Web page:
The Hall: A Review


“The Hall” – a 611 pages (through the index section) hard cover exposition of every member of the Baseball Hall of Fame – is virtually equal to the brick and mortar property in Cooperstown itself, complete with body and soul treatment of what the place is about by some of the notables of the game – with a first-pitch forward by distinguished media icon Tom Brokaw that sets everything up with an eloquent introduction as to why The Game and this book are both important. Almost anonymously written in great detail by the National Baseball Hall of Fame people – and published by Little & Company, the only item that doesn’t come with your copy of this masterful huge page treatment of each Hall member in script and pictures is the book stand needed for comfortable reading. –  It’s a big book, ten pounds, if it’s an ounce – and very hard to position for comfortable reading unless you are sitting at your desk or dining room table. Big pillows beside you work in bed for reading yourself into the Land of Happy Baseball Nod.

The book was produced to mark the 75th anniversary of the Hall of Fame in Cooperstown, NY. It features a complete registry of all the inductees and their individual plaques, the photographs and biographies for each honoree that we referenced earlier, as well as essays by living Hall of Famers Nolan Ryan, Hank Aaron, Tommy Lasorda, Cal Ripken Jr. and others. The first printing was limited to 25,000 hardback copies, far fewer the number of us out here who will certainly enjoy everything about it – other than the physical challenge of finding a comfortable reading position.

If readers spend only a day on each enshrined member for the better part of the next two years, these blessed few can plan their first or next visit to the Hall of Fame – or attend one of those special new induction summer weekends – well prepared to get more out of their time in the actual “Hall” than they ever dreamed possible.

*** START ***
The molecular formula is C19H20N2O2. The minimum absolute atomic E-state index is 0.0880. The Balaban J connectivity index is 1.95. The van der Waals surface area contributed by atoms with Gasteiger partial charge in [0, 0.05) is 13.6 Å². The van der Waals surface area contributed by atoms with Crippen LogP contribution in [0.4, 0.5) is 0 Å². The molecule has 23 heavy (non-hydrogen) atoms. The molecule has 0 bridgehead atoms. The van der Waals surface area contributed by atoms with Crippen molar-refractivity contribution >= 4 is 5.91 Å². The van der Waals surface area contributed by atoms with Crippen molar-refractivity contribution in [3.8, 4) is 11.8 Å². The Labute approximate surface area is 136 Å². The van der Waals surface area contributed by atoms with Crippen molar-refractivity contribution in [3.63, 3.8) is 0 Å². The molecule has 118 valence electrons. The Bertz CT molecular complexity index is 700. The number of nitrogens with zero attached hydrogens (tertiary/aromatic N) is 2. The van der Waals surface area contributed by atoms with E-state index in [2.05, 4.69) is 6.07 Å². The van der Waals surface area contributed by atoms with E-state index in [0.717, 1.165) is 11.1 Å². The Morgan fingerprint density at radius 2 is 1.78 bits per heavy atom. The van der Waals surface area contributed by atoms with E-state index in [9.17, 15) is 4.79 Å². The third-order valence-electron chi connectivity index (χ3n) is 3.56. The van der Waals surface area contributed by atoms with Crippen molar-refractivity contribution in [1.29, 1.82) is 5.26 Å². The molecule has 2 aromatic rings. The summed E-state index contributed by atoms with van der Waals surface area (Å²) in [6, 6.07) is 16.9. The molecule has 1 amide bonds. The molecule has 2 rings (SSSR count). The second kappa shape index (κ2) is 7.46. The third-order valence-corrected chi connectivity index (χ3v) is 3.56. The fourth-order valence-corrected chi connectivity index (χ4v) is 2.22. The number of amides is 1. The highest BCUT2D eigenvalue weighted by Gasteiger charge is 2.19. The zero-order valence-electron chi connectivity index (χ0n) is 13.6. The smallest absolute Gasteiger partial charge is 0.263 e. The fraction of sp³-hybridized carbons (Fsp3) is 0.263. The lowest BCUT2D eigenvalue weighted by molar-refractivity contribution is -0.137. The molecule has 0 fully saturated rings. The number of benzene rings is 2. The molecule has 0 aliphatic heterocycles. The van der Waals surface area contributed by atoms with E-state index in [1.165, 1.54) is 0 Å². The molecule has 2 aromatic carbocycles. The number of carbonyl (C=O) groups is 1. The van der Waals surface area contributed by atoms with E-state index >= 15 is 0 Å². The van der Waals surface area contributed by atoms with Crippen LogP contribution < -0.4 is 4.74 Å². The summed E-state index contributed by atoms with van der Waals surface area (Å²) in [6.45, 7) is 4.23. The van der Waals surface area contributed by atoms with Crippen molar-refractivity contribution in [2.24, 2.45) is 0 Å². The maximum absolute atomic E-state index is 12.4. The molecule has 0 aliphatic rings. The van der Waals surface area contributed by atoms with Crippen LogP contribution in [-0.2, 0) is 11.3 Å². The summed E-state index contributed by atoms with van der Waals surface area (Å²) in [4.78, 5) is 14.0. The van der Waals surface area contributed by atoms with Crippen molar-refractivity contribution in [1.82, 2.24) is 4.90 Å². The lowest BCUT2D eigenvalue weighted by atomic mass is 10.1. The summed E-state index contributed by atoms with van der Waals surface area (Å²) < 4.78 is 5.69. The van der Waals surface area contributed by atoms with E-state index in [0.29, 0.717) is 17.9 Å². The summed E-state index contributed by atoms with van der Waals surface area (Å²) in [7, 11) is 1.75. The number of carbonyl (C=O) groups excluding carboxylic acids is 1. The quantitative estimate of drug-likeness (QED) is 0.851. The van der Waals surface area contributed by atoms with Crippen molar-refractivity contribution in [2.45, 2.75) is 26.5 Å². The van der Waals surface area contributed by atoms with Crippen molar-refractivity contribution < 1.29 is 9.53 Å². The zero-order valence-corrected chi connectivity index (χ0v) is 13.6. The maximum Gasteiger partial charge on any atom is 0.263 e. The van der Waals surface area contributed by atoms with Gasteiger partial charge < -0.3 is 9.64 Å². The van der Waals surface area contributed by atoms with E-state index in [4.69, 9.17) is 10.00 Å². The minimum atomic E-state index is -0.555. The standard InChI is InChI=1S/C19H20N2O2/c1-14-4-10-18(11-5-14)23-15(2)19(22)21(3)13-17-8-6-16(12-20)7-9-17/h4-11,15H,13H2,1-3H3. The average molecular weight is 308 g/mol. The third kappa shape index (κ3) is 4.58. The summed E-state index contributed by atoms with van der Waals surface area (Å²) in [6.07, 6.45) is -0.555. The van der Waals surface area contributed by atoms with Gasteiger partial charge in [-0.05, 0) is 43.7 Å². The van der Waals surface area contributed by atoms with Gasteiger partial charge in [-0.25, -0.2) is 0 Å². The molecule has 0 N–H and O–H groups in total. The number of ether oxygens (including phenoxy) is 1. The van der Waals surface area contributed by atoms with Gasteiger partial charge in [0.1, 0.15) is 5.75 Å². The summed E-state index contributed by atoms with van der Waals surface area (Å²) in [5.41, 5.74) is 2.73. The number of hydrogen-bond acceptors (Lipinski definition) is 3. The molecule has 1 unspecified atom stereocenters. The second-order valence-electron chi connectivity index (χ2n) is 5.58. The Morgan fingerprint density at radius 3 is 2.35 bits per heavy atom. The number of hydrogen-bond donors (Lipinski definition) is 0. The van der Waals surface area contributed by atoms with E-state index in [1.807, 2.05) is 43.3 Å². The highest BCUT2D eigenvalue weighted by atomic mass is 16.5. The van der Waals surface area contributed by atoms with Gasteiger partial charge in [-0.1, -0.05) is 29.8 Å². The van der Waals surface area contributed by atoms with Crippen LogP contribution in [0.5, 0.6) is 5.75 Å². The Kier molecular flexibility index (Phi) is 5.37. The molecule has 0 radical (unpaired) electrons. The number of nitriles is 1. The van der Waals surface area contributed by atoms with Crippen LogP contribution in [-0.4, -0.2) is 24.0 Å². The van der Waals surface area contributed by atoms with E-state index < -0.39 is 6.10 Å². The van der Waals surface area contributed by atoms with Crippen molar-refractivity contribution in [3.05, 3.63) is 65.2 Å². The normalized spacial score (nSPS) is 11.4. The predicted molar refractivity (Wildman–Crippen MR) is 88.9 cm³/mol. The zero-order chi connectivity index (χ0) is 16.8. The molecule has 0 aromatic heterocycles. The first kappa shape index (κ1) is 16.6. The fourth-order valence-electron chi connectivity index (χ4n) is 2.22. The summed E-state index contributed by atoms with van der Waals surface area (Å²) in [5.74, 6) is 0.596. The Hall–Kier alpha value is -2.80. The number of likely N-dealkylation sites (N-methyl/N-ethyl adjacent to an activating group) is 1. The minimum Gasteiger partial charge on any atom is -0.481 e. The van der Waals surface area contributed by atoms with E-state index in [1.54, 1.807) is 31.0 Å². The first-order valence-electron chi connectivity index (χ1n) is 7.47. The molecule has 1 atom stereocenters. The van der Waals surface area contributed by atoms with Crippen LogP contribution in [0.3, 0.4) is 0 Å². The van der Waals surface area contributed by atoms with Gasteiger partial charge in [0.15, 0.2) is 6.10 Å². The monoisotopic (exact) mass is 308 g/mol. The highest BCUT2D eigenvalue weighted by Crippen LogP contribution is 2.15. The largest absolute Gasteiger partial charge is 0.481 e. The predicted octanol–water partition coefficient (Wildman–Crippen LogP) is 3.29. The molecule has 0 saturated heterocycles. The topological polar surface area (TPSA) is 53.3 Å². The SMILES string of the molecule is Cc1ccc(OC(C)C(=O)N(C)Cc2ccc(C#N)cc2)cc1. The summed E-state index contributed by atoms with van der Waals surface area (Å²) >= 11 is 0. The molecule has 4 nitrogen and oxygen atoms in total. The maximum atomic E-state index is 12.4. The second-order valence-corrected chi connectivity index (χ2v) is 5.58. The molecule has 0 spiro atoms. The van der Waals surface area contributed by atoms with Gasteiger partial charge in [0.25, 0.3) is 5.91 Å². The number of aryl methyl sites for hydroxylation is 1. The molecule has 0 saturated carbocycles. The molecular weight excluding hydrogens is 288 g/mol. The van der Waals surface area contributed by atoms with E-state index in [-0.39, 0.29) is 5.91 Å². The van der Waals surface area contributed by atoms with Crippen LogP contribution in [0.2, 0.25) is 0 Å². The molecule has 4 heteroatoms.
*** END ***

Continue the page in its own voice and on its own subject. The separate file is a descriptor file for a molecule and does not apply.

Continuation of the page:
The cover price of $35.00 for the book has dropped to about $22-$23 on several Internet ordering sites – and there’s also the digital version of “The Hall” out there now going for about $16 that solves the problem for readers who are happy “having” a book they don’t actually possessive in real time three-dimensional form. I am not among those virtual edition patrons and probably never will be – but I will confess to this one regret. – It would sure be easier sorting out a lifetime of collected books for further disposition these days had they all come to me over the years in digital format, but, of course, that would have been impossible. We didn’t even have television, let alone microwaves and computers, when I acquired my first baseball book.

Get the book. Enjoy. And, in case we missed you earlier – HAPPY NEW YEAR too!


One Response to “The Hall: A Review”

  1. Dennis Corcoran Says:

    Happy New Year Bill and thanks again for your nice review and mentioning it here. I want to get the HoFame’s Book and I’ll consider getting it from Amazon.

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